Two Apple Headset Patents describe a Foveated Display System & an Infrared Transparent One-Way Mirror
Today the US Patent & Trademark Office published two patent applications from Apple that relate to various aspects of future AR glasses or Mixed Reality headset. One patent shows Apple's continuing work on high-quality foveated displays that using eye-gaze control to save energy. The second patent covers future glasses or headset that could use an "Infrared Transparent One-Way Mirror" that can both hide a camera and your eyes from being seen by the public.
Today some AR glasses, like "Spectacles 3" from Snapchat that are merely a stepping stone toward true augmented reality eyewear as TechCrunch puts it, have exterior cameras on the frame which are aesthetically hideous as presented below.
Apple's invention describes the possible use of an infrared transparent one-way mirror to hide those cameras from being seen by the public.
In Apple's patent background they note that items such as sunglasses and ski goggles are sometimes provided with coatings that create a one-way mirror effect. When the sunglasses or ski goggles are being worn by a user, these coatings may obscure the user's eyes from view.
Coatings for hiding internal components from view may be formed in electronic devices such as cellular telephones and computers. As an example, the underside of a cover glass layer in a cellular telephone may have coatings that hide internal components such as optical components from view while allowing these components to transmit or receive light through the coatings.
Challenges can arise when forming coatings to hide electronic device components. If care is not taken, coatings may not be sufficiently transparent to allow components to operate effectively or may not have a desired appearance.
Head Mounted Display with Infrared Transparent One-Way Mirror
Apple's invention covers glasses or a headset that may include an infrared-transparent one-way mirror. The infrared-transparent one-way mirror may be formed by a layer of material that is supported by head-mounted support structure or other support structure.
The support in the headset may support the layer of material so that the layer of material separates an exterior region from an interior region. Optical components may be overlapped by the layer of material.
The optical components may include visible light components such as a visible light camera and infrared components such as an infrared light-emitting device and an infrared light sensor.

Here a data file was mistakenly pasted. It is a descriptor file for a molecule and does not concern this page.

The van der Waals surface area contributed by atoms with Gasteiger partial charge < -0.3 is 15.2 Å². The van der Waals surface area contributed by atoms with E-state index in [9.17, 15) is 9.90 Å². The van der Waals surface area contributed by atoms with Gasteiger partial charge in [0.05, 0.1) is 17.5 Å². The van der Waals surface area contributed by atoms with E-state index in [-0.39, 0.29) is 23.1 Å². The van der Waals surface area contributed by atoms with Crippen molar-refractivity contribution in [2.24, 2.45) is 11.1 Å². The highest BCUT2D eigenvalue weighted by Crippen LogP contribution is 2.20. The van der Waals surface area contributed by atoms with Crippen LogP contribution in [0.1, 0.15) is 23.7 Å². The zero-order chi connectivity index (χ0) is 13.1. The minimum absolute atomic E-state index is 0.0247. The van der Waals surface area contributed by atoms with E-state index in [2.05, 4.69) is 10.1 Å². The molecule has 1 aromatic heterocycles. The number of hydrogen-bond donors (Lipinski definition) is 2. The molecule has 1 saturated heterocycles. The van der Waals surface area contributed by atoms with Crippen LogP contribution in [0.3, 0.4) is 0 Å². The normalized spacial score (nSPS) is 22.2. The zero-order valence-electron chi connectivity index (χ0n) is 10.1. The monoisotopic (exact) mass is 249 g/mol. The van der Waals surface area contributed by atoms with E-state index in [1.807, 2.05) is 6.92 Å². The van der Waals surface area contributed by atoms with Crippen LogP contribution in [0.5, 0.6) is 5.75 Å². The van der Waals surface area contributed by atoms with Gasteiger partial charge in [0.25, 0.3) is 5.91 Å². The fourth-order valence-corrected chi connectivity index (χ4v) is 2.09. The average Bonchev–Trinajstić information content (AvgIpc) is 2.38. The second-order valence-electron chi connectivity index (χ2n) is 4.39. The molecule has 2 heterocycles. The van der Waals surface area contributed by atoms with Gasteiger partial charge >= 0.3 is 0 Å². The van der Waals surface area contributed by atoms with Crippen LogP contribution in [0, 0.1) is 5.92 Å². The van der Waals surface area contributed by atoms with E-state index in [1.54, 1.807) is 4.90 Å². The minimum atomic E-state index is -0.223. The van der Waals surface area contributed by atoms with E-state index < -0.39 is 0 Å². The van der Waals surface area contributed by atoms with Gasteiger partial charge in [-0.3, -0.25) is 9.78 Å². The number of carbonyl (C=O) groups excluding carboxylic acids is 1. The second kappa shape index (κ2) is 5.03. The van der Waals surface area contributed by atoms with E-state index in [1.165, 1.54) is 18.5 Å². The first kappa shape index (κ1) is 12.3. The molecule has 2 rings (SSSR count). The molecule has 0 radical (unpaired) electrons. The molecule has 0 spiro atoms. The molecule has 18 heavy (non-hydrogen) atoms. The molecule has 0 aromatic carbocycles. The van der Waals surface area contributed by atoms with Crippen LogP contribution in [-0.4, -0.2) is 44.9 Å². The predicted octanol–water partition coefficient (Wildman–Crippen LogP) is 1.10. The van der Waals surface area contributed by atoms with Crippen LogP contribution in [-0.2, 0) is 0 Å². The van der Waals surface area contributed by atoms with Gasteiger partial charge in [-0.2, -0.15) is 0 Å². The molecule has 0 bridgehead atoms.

The optical components may operate through the layer of material while being hidden from view by the reflective appearance of the infrared-transparent one way mirror.
Apple's patent FIG. 2 below is a top view of a Head Mounted Device (HMD)
Apple notes that in patent FIG. 2 above, layer #30 may include one or more sub-layers such as layer #31. These layers may include substrate layers, interior and/or exterior coatings, coatings that serve to reflect light, absorb light, and/or transmit light of different wavelengths by desired amounts, and/or other materials.
During operation, a person in the vicinity of the headset (#10) such as external viewer #62 (person), may view layer (#30) but due to the one-way mirror effect produced by layer #30, the external viewer (person #62) will not be able to view the interior of the headset through layer #30. This helps hide interior components such as light-based components #44 or cameras from view by external viewer.
Apple's patent application 20190353836 that was published today by the U.S. Patent Office was filed back in Q1 2019 with some contributing work being set in Q2 2018 by a provisional patent. Considering that this is a patent application, the timing of such a product to market is unknown at this time.
Although different, we posted another patent report in October titled "Apple Invents Augmented Reality Glasses using Photochromic Lenses."
Matt Rogers: Manager, Product Design Materials/Coatings
James Wilson: Senior Product Design Engineer, Materials
James Vandyke: Product Design Engineer.
Foveated Display System
Over the last 20 months Patently Apple has posted 4 in-depth patent reports on the topic of foveated displays for a future Apple headset as presented below.
01: Apple invents a Mixed Reality Head-Mounted Device with Active Optical Foveation
02: Apple wins a Patent for a Predictive, Foveated VR Headset
03: Apple's Mixed Reality Headset Part 3 covers their work on Predictive and Foveated Displays and Systems
04: Apple's 8K Foveated Display Technology could apply to both Mini-Displays for a VR Headset & a Wall Mounted Display+
Apple's patent abstract: "An electronic device such as a head-mounted display or other display system may have a display. A gaze detection system may gather information on a user's point of gaze on the display. Based on the point-of-gaze information, control circuitry in the electronic device may produce image data for an image with multiple resolutions. A full-resolution area of the image overlaps the point of gaze. Lower resolution image areas are located in peripheral regions of the image."
Apple patent application 20190355332 is another piece of the foveated display puzzle that works with an advanced eye-tracking system and it's highly technical. If you wish to explore it further, check it out here.
Ivan Knez: Tech Lead & Manager, Hardware Engineering. Knez is now with ARM as Director, Business Planning and Operations
Chun-Yao Huang: No profile available